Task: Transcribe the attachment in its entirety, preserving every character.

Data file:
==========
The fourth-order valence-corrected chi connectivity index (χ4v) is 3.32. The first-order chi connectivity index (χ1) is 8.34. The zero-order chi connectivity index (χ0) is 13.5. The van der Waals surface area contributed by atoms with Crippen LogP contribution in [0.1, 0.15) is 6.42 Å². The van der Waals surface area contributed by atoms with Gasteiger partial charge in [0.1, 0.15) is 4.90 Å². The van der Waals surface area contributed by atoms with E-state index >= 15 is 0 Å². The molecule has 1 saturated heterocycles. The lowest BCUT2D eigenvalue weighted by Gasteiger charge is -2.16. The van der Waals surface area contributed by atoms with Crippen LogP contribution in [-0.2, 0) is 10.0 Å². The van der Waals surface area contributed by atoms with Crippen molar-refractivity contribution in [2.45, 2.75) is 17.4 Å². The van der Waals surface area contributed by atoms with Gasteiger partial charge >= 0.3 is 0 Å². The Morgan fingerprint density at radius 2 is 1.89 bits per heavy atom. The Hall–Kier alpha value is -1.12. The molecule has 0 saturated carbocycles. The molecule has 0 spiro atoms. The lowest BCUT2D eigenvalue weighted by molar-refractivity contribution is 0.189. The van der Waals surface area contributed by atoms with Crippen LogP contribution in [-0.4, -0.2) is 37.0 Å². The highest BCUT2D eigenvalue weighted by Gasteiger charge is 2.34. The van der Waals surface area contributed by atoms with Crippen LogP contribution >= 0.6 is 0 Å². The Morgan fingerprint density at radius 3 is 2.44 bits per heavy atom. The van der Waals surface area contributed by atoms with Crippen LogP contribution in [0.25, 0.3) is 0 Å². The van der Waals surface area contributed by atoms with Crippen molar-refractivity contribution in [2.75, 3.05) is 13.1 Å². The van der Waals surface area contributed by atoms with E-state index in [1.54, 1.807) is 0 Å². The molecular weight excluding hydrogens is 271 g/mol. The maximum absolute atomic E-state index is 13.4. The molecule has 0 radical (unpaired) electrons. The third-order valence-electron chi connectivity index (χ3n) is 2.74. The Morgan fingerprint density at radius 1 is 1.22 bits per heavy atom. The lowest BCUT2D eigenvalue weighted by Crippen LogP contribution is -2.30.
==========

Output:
The fourth-order valence-corrected chi connectivity index (χ4v) is 3.32. The first-order chi connectivity index (χ1) is 8.34. The zero-order chi connectivity index (χ0) is 13.5. The van der Waals surface area contributed by atoms with Crippen LogP contribution in [0.1, 0.15) is 6.42 Å². The van der Waals surface area contributed by atoms with Gasteiger partial charge in [0.1, 0.15) is 4.90 Å². The van der Waals surface area contributed by atoms with E-state index >= 15 is 0 Å². The molecule has 1 saturated heterocycles. The lowest BCUT2D eigenvalue weighted by Gasteiger charge is -2.16. The van der Waals surface area contributed by atoms with Crippen LogP contribution in [-0.2, 0) is 10.0 Å². The van der Waals surface area contributed by atoms with Crippen molar-refractivity contribution in [2.45, 2.75) is 17.4 Å². The van der Waals surface area contributed by atoms with Gasteiger partial charge >= 0.3 is 0 Å². The Morgan fingerprint density at radius 2 is 1.89 bits per heavy atom. The Hall–Kier alpha value is -1.12. The molecule has 0 saturated carbocycles. The molecule has 0 spiro atoms. The lowest BCUT2D eigenvalue weighted by molar-refractivity contribution is 0.189. The van der Waals surface area contributed by atoms with Crippen LogP contribution in [-0.4, -0.2) is 37.0 Å². The highest BCUT2D eigenvalue weighted by Gasteiger charge is 2.34. The van der Waals surface area contributed by atoms with Crippen LogP contribution >= 0.6 is 0 Å². The Morgan fingerprint density at radius 3 is 2.44 bits per heavy atom. The van der Waals surface area contributed by atoms with Crippen LogP contribution in [0.25, 0.3) is 0 Å². The van der Waals surface area contributed by atoms with Crippen molar-refractivity contribution in [2.75, 3.05) is 13.1 Å². The van der Waals surface area contributed by atoms with E-state index in [1.54, 1.807) is 0 Å². The molecular weight excluding hydrogens is 271 g/mol. The maximum absolute atomic E-state index is 13.4. The molecule has 0 radical (unpaired) electrons. The third-order valence-electron chi connectivity index (χ3n) is 2.74. The Morgan fingerprint density at radius 1 is 1.22 bits per heavy atom. The lowest BCUT2D eigenvalue weighted by Crippen LogP contribution is -2.30.